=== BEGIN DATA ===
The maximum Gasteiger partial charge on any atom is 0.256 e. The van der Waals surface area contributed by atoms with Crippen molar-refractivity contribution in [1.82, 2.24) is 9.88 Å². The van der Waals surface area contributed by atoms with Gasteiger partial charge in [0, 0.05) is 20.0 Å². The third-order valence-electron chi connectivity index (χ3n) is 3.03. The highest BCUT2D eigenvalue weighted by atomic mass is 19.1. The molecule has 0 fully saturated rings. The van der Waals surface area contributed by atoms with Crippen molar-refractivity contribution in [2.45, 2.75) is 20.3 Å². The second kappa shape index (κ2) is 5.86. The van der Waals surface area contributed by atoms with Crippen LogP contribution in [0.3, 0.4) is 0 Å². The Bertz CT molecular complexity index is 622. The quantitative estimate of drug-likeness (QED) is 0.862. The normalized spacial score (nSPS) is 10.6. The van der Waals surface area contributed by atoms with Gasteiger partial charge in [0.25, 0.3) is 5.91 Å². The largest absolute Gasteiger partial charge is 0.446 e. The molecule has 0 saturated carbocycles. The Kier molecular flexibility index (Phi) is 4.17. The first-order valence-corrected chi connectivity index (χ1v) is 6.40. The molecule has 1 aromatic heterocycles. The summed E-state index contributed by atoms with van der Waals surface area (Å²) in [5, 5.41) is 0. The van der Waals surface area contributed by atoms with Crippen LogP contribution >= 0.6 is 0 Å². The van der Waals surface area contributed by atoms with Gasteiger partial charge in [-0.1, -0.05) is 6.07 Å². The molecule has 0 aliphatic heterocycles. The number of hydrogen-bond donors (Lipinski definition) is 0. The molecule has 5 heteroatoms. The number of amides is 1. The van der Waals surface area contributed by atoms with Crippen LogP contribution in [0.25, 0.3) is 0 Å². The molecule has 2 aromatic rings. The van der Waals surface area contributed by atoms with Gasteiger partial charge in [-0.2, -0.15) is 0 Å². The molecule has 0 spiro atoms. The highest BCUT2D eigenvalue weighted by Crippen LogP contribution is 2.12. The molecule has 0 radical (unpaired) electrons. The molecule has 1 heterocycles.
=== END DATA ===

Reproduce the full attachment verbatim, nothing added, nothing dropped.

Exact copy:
The maximum Gasteiger partial charge on any atom is 0.256 e. The van der Waals surface area contributed by atoms with Crippen molar-refractivity contribution in [1.82, 2.24) is 9.88 Å². The van der Waals surface area contributed by atoms with Gasteiger partial charge in [0, 0.05) is 20.0 Å². The third-order valence-electron chi connectivity index (χ3n) is 3.03. The highest BCUT2D eigenvalue weighted by atomic mass is 19.1. The molecule has 0 fully saturated rings. The van der Waals surface area contributed by atoms with Crippen molar-refractivity contribution in [2.45, 2.75) is 20.3 Å². The second kappa shape index (κ2) is 5.86. The van der Waals surface area contributed by atoms with Crippen LogP contribution in [0.3, 0.4) is 0 Å². The Bertz CT molecular complexity index is 622. The quantitative estimate of drug-likeness (QED) is 0.862. The normalized spacial score (nSPS) is 10.6. The van der Waals surface area contributed by atoms with Gasteiger partial charge in [0.25, 0.3) is 5.91 Å². The largest absolute Gasteiger partial charge is 0.446 e. The molecule has 0 saturated carbocycles. The Kier molecular flexibility index (Phi) is 4.17. The first-order valence-corrected chi connectivity index (χ1v) is 6.40. The molecule has 1 aromatic heterocycles. The summed E-state index contributed by atoms with van der Waals surface area (Å²) in [5, 5.41) is 0. The van der Waals surface area contributed by atoms with Crippen LogP contribution >= 0.6 is 0 Å². The van der Waals surface area contributed by atoms with Gasteiger partial charge in [-0.1, -0.05) is 6.07 Å². The molecule has 0 aliphatic heterocycles. The number of hydrogen-bond donors (Lipinski definition) is 0. The molecule has 5 heteroatoms. The number of amides is 1. The van der Waals surface area contributed by atoms with Crippen LogP contribution in [0.25, 0.3) is 0 Å². The molecule has 2 aromatic rings. The van der Waals surface area contributed by atoms with Gasteiger partial charge in [-0.2, -0.15) is 0 Å². The molecule has 0 spiro atoms. The highest BCUT2D eigenvalue weighted by Crippen LogP contribution is 2.12. The molecule has 0 radical (unpaired) electrons. The molecule has 1 heterocycles.